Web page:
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Trinity Faegen is the YA author of the Mephisto series. She also has written several adult books under her pen name Stephanie Faegan! All of her books feature kick-butt heroines and dashing males. I think we’re in love here. This interview is amazing. It may seem long but it’s filled with gold. I think we’d read anything Trinity ever decided to write, even if it was a manual on how to grow soy beans!!!

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Thanks so much, Erika, for these awesome, amazing questions! I’m so happy to be a Stephanie-7937-LR-Color with copyright-1guest on your new blog and I wish you guys all the best and much success and lots of fun times!

Can you tell us a little about your work and what motivates you to write? 

I was always a hardcore reader, and got the bug to write in high school. When I was 16, I spent all of my babysitting money that was earmarked for college on a typewriter. I did go to college, albeit with less money, and my dad said I could be anything I wanted, as long as it was an accountant or an engineer. I picked accounting, which is okay because I make decent money and people think I’m smart. They never know I’m terrible at math. Or that I take breaks from tax returns to stare at the wall and dream about my current manuscript.

I graduated college, got married 5 minutes later, and had a baby 5 minutes after that, but never lost the dream of becoming published. While I worked full time and raised my babies, I wrote 11 manuscripts. Granted, it took me 10 years to do it, but still. The 11th was the one that sold. Silhouette (which is now Harlequin) had an imprint called Bombshell, and every book featured a kick-ass heroine. They were hoping the popularity of shows like Alias would translate into book sales. I wrote 3 books for Bombshell, all of them with a heroine named Pink Pearl who was a kick-ass CPA. I finally found a way to meld my left brain-right brain. The first won an RWA RITA for Best First Book which is still the highlight of my career. Unfortunately, sales weren’t enough to keep the line, so Bombshell was no more. And my career stalled out.

mephisto13I made the jump to YA after my Bombshell editor, Natashya Wilson, told me I had a great voice for YA and I read eleventy million YAs and was all Eureka! YA rocks! I wrote The Mephisto Covenant and sent it to Tashya, who took it to committee, but they said no, it was ‘too adult’ for Harlequin Teen. We had others who offered, and decided on Egmont USA, who’ve been wonderful to work with. They declined my option book, however, so I’m now shopping for a new publisher for the third in the series. It may be that the new publisher will be MMI – Me, Myself, and I – but I’m hoping someone will take on the series because I suck at promo with a publisher – doing it on my own would be dodgy at best. I suppose some authors would walk away from the series, but I can’t do that. I have too much of my soul invested in these brothers to not tell their stories, even if I’m the only one who ever reads them.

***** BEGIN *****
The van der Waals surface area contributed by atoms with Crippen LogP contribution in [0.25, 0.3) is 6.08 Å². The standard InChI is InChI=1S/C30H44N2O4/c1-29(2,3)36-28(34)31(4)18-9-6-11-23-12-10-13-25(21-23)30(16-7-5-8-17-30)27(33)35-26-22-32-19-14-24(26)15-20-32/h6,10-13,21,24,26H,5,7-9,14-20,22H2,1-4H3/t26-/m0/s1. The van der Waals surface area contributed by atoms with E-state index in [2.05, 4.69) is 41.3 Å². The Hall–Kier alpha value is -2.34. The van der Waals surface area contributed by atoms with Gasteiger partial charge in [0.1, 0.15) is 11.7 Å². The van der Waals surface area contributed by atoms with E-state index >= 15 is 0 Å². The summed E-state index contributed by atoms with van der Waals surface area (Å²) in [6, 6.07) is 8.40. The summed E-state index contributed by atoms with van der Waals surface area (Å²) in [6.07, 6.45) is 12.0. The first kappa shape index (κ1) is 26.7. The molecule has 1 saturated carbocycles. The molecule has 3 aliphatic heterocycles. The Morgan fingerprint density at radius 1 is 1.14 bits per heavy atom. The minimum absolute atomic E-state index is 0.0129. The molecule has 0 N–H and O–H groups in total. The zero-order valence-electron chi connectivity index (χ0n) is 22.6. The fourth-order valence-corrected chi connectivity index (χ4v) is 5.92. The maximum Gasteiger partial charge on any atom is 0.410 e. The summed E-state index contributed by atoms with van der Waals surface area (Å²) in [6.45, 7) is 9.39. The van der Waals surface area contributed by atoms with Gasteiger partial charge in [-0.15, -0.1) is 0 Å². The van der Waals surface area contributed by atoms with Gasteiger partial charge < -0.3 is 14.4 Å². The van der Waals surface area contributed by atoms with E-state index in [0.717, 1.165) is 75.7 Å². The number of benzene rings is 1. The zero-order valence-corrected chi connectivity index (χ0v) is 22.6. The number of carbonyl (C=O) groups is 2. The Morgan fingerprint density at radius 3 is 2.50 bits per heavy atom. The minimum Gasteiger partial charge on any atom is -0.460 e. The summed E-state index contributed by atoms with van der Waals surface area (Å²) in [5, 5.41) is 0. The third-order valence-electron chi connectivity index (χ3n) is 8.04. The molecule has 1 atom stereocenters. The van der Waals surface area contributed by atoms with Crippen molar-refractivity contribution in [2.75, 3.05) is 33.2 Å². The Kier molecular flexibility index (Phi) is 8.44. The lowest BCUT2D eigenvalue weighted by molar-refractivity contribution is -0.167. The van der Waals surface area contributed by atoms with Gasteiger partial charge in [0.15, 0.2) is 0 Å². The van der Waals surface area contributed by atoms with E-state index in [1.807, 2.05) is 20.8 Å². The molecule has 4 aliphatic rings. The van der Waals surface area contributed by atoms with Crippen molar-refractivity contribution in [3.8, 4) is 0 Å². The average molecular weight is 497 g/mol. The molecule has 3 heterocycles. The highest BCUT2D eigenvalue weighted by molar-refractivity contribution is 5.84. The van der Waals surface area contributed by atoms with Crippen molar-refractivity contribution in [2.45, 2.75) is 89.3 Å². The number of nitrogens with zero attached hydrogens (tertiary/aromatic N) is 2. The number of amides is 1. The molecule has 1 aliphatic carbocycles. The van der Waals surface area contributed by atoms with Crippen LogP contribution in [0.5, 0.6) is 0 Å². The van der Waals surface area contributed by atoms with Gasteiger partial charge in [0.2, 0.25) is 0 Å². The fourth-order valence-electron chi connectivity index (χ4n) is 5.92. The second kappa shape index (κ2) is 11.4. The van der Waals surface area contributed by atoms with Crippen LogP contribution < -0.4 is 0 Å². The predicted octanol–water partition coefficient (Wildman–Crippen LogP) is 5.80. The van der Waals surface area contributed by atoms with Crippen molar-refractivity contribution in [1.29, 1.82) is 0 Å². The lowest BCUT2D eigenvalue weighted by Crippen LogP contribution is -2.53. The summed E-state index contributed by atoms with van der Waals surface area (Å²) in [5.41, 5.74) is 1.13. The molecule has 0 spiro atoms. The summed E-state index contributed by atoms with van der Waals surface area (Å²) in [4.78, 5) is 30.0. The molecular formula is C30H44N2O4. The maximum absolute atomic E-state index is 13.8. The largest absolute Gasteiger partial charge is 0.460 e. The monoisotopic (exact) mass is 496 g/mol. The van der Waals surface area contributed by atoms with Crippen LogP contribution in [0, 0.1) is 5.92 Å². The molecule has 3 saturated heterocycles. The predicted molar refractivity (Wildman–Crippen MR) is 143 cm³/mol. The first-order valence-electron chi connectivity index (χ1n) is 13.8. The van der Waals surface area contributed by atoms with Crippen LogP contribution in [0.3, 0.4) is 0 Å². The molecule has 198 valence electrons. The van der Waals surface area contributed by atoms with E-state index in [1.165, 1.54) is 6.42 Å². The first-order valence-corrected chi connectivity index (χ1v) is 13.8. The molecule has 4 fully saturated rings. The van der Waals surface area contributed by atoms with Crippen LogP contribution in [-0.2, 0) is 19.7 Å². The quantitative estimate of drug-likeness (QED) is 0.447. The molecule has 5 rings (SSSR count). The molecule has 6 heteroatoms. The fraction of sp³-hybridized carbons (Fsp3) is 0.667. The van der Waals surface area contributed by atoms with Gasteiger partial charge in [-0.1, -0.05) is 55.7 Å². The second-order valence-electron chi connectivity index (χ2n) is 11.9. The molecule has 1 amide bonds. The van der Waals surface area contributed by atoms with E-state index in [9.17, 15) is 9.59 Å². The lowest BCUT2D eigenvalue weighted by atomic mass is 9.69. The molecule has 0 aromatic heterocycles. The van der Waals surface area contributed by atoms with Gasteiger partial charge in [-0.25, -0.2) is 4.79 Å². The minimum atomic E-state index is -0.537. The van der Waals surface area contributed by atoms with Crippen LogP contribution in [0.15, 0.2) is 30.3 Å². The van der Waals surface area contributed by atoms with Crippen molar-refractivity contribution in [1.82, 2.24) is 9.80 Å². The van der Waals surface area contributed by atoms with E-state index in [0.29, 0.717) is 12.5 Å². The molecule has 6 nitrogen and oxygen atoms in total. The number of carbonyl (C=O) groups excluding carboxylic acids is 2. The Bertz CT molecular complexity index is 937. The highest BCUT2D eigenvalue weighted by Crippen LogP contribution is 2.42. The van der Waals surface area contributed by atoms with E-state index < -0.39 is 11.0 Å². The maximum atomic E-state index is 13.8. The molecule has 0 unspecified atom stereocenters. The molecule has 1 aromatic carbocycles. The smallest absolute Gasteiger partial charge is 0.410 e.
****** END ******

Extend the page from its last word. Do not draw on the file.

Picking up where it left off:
I’ve also resurrected writing for the adult market. I sold a romantic suspense to Entangled that will be out in April. Or June. (It’s a long story.) Out of Control is a bit like the Bombshell line, with a kick-ass heroine. I loved writing this book!

As for motivation to write – it’s what makes me complete. I don’t know why. Maybe I should have had therapy because my dad was such an autocrat. Or maybe I was just born to make stuff up. I love the entire process, from dreaming up characters and storylines, to revising and editing.

Do you like to read/write hot make-out scenes or softer cuddling ones? 

Lame Answer Alert: I like both, because it all depends on the story. I’ve read some smokin’ hot scenes that were too much Tab A/Slot B; so mechanical, I was flipping forward to get back to the story. I’ve read soft cuddly sweetie scenes that made me think of my grandmother, who wrote sappy poetry and listened to church on the radio. This isn’t something I want to think about when I’m reading a romancey scene. Grandma made me feel guilty because I have impure thoughts about my husband. And it’s not that she said anything to bring on the guilt-fest. Her mere existence lent itself to my feeling awkward. She’s passed on now, but she’ll always be my prudish grandma who had 10 kids without ever having sex her whole life. Amazing! If a scene in a book is too syrupy, I think of her and the book loses some of its appeal.

On the other hand, I’ve read soft cuddly scenes that were so hot, I perspired. And smexy scenes so filled with emotion, I teared up. It’s all in the execution.

As for writing lovey-dovey scenes, I find that the better I know the characters, the better able I am to write about physical contact, and whether it’s a hot make-out scene or a quieter huggy scene is organic to the story. If it’s not, if it feels forced (see above re: tab a), I back up and go a different direction. Also, I love this question!

When you’re writing what determines the age of your characters? 

The story and the plot. In Out of Control, the heroine is a petroleum engineer who works for a wild well blowout company. She needed to have been briefly married, and have the experience to supervise killing a wild well fire. If she was 24, she’d be a child prodigy who graduated college at 16. Since she’s not a prodigy, because that would be a different story, she’s 31.